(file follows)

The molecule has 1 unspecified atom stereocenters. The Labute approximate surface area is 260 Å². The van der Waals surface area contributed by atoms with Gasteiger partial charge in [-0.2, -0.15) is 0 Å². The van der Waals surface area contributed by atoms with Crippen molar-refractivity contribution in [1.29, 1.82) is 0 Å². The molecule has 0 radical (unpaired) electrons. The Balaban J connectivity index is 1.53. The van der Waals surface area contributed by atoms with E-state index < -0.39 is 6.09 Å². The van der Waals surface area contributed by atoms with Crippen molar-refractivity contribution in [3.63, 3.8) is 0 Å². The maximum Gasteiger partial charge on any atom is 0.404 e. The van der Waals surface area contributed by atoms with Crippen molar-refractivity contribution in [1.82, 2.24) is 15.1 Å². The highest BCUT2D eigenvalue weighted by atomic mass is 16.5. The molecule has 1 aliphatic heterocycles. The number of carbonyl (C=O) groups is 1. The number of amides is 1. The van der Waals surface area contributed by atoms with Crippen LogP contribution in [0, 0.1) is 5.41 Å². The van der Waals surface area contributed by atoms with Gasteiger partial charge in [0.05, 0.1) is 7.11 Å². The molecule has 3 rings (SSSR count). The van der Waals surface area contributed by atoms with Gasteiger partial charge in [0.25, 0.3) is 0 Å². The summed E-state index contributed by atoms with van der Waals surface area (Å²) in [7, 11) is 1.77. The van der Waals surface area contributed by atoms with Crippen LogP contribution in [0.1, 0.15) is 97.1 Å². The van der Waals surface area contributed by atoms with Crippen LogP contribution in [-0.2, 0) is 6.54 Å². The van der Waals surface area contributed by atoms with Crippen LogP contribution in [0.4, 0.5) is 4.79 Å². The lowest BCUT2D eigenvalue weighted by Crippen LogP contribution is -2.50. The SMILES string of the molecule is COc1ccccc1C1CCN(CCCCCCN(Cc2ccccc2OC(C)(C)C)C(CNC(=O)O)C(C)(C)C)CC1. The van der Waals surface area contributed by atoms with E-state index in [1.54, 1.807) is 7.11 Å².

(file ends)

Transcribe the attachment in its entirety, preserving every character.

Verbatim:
The molecule has 1 unspecified atom stereocenters. The Labute approximate surface area is 260 Å². The van der Waals surface area contributed by atoms with Gasteiger partial charge in [-0.2, -0.15) is 0 Å². The van der Waals surface area contributed by atoms with Crippen molar-refractivity contribution in [1.29, 1.82) is 0 Å². The molecule has 0 radical (unpaired) electrons. The Balaban J connectivity index is 1.53. The van der Waals surface area contributed by atoms with E-state index < -0.39 is 6.09 Å². The van der Waals surface area contributed by atoms with Crippen molar-refractivity contribution in [3.63, 3.8) is 0 Å². The maximum Gasteiger partial charge on any atom is 0.404 e. The van der Waals surface area contributed by atoms with Crippen molar-refractivity contribution in [1.82, 2.24) is 15.1 Å². The highest BCUT2D eigenvalue weighted by atomic mass is 16.5. The molecule has 1 aliphatic heterocycles. The number of carbonyl (C=O) groups is 1. The number of amides is 1. The van der Waals surface area contributed by atoms with Crippen LogP contribution in [0, 0.1) is 5.41 Å². The van der Waals surface area contributed by atoms with Gasteiger partial charge in [0.05, 0.1) is 7.11 Å². The molecule has 3 rings (SSSR count). The van der Waals surface area contributed by atoms with Gasteiger partial charge in [0.25, 0.3) is 0 Å². The summed E-state index contributed by atoms with van der Waals surface area (Å²) in [7, 11) is 1.77. The van der Waals surface area contributed by atoms with Crippen LogP contribution in [0.1, 0.15) is 97.1 Å². The van der Waals surface area contributed by atoms with Crippen LogP contribution in [-0.2, 0) is 6.54 Å². The van der Waals surface area contributed by atoms with Crippen LogP contribution in [0.4, 0.5) is 4.79 Å². The lowest BCUT2D eigenvalue weighted by Crippen LogP contribution is -2.50. The SMILES string of the molecule is COc1ccccc1C1CCN(CCCCCCN(Cc2ccccc2OC(C)(C)C)C(CNC(=O)O)C(C)(C)C)CC1. The van der Waals surface area contributed by atoms with E-state index in [1.54, 1.807) is 7.11 Å².